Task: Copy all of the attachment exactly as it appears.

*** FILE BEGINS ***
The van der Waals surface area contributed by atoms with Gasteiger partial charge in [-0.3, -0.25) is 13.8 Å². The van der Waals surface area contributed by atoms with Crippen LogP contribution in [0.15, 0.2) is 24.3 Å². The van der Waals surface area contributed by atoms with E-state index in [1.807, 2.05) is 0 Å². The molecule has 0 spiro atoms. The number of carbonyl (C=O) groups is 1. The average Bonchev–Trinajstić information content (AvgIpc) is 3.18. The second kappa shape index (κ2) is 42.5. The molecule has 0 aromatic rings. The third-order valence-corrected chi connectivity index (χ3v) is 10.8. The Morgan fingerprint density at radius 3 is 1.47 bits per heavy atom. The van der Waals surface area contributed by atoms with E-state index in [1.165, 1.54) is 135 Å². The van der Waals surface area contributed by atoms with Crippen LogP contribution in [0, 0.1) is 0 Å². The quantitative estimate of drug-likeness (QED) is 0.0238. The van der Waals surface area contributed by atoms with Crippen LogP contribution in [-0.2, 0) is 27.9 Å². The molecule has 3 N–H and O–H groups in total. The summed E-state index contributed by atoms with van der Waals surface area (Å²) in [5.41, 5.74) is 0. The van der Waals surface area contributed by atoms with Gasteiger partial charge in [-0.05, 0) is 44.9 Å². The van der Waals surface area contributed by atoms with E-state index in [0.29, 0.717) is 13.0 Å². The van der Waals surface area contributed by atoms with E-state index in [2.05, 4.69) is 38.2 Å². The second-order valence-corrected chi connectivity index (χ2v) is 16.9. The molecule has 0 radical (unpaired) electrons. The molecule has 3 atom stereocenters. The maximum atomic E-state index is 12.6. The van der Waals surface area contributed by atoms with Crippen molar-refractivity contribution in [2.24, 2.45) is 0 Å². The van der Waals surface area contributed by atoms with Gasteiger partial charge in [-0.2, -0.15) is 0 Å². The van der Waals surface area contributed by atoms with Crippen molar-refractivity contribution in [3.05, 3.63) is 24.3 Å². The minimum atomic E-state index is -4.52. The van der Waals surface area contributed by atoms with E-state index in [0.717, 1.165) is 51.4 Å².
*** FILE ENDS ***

The van der Waals surface area contributed by atoms with Gasteiger partial charge in [-0.3, -0.25) is 13.8 Å². The van der Waals surface area contributed by atoms with Crippen LogP contribution in [0.15, 0.2) is 24.3 Å². The van der Waals surface area contributed by atoms with E-state index in [1.807, 2.05) is 0 Å². The molecule has 0 spiro atoms. The number of carbonyl (C=O) groups is 1. The average Bonchev–Trinajstić information content (AvgIpc) is 3.18. The second kappa shape index (κ2) is 42.5. The molecule has 0 aromatic rings. The third-order valence-corrected chi connectivity index (χ3v) is 10.8. The Morgan fingerprint density at radius 3 is 1.47 bits per heavy atom. The van der Waals surface area contributed by atoms with E-state index in [1.165, 1.54) is 135 Å². The van der Waals surface area contributed by atoms with Crippen LogP contribution in [0, 0.1) is 0 Å². The quantitative estimate of drug-likeness (QED) is 0.0238. The van der Waals surface area contributed by atoms with Crippen LogP contribution in [-0.2, 0) is 27.9 Å². The molecule has 3 N–H and O–H groups in total. The summed E-state index contributed by atoms with van der Waals surface area (Å²) in [5.41, 5.74) is 0. The van der Waals surface area contributed by atoms with Gasteiger partial charge in [-0.05, 0) is 44.9 Å². The van der Waals surface area contributed by atoms with E-state index in [0.29, 0.717) is 13.0 Å². The van der Waals surface area contributed by atoms with E-state index in [2.05, 4.69) is 38.2 Å². The second-order valence-corrected chi connectivity index (χ2v) is 16.9. The molecule has 0 radical (unpaired) electrons. The molecule has 3 atom stereocenters. The maximum atomic E-state index is 12.6. The van der Waals surface area contributed by atoms with Crippen molar-refractivity contribution in [2.24, 2.45) is 0 Å². The van der Waals surface area contributed by atoms with Gasteiger partial charge in [-0.2, -0.15) is 0 Å². The van der Waals surface area contributed by atoms with Crippen molar-refractivity contribution in [3.05, 3.63) is 24.3 Å². The minimum atomic E-state index is -4.52. The van der Waals surface area contributed by atoms with E-state index in [0.717, 1.165) is 51.4 Å².